The experience, and failure, of Louis XVI's short-lived constitutional monarchy of 1789–92 deeply influenced the politics and course of the French Revolution. The dramatic breakdown of the political settlement of 1789 steered the French state into the decidedly stormy waters of political terror and warfare on an almost global scale. This book explores how the symbolic and political practices which underpinned traditional Bourbon kingship ultimately succumbed to the radical challenge posed by the Revolution's new 'proto-republican' culture. While most previous studies have focused on Louis XVI's real and imagined foreign counterrevolutionary plots, Ambrogio A. Caiani examines the king's hitherto neglected domestic activities in Paris. Drawing on previously unexplored archival source material, Caiani provides an alternative reading of Louis XVI in this period, arguing that the monarch's symbolic behaviour and the organisation of his daily activities and personal household were essential factors in the people's increasing alienation from the newly established constitutional monarchy.Read more
- Offers insight into the psychological foundations of Louis XVI's personal behaviour and its impact on the course of the Revolution
- The first study devoted to the French Revolution's constitutional monarchy as a ceremonial and courtly institution
- Depicts events between 1789 and 1792 in narrative detail, offering readers a firm understanding of the key political events and players of the early Revolution
Reviews & endorsements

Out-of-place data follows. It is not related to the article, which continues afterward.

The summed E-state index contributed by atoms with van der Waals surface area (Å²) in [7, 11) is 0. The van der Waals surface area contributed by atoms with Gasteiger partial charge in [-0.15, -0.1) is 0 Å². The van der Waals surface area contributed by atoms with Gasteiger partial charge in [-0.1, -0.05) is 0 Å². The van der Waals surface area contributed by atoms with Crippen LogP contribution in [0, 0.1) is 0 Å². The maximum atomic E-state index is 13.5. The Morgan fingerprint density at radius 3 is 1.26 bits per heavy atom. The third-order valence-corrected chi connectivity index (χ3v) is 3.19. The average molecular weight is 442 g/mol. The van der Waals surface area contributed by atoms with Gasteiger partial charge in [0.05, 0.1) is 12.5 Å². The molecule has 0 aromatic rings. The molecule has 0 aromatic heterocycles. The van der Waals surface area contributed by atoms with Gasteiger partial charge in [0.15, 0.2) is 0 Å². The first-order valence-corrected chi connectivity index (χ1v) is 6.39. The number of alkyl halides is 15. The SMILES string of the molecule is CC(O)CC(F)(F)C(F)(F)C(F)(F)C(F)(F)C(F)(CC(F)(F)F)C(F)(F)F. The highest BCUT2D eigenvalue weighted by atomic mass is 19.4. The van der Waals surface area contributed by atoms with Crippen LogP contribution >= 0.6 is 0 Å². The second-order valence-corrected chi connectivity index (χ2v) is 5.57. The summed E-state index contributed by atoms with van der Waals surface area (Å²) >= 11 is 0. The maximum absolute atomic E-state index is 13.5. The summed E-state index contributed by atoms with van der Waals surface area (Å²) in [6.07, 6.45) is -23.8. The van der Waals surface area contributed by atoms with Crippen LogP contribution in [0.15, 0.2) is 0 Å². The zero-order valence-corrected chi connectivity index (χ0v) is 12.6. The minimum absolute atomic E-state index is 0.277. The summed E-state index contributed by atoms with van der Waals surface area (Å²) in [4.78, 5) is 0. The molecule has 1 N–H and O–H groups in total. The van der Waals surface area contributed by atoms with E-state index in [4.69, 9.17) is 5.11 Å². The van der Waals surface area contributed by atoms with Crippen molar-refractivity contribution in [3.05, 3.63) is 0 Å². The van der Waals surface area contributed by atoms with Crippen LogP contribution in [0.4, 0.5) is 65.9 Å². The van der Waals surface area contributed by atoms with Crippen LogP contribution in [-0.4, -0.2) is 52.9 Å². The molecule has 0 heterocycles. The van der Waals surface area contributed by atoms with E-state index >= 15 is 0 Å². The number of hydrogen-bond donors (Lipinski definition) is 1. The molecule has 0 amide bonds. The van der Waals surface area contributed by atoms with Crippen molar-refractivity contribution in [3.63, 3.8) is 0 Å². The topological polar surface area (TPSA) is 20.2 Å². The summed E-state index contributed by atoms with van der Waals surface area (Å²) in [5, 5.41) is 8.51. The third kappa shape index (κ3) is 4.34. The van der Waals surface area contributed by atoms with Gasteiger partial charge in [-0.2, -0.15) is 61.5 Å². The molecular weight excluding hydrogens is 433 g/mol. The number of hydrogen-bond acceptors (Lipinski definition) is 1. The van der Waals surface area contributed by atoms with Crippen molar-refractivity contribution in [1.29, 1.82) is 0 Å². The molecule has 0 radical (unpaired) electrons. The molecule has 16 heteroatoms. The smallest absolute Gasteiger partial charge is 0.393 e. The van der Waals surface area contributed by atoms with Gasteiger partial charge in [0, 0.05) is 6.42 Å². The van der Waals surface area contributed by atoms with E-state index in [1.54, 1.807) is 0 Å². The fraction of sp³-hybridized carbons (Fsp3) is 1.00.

'In this beautifully written study, Ambrogio A. Caiani paints a picture of a king increasingly adrift as the French Revolutionaries relentlessly stripped away the symbolic and ceremonial trappings surrounding him for most of his years on the throne. His analysis adds new depth to our understanding of Louis XVI's fatal alienation from the Revolution.' Bill Doyle, University of BristolSee more reviews
'In this detailed and innovative study, which will be required reading for all historians and students of the Revolution, Ambrogio A. Caiani offers a major re-evaluation of the history of the French Court after 1789 and of the failure of the Constitutional Monarchy.' Julian Swann, Birkbeck, University of London
'This well researched and meticulous book investigates the fate of royal court ceremonial after 1789 in unprecedented detail. Demonstrating how Louis XVI's retention of Old Regime ritual confirmed suspicions he could not be trusted, it is important for explaining why the king and the French Revolutionaries proved unable to reach a political compromise.' Thomas E. Kaiser, University of Arkansas, Little Rock
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- Date Published: February 2017
- format: Paperback
- isbn: 9781107631014
- length: 270 pages
- dimensions: 229 x 152 x 14 mm
- weight: 0.37kg
- contains: 10 b/w illus. 5 tables
- availability: Available
Table of Contents
Introduction: Louis XVI, a constitutional monarch?
Part I. Inventing a Constitutional Monarchy:
1. The Maison du Roi at the twilight of the Ancien Régime
2. The Liste Civile, the new monarchy, Sieyès and the constitution
3. The court of the Tuileries 1789–92
Part II. Reform and Survival of the Ancien Régime:
4. The royal guard during the French Revolution
5. Court presentations and the French Revolution
6. The age of chivalry is gone?
7. Louis XVI's chapel during the French Revolution
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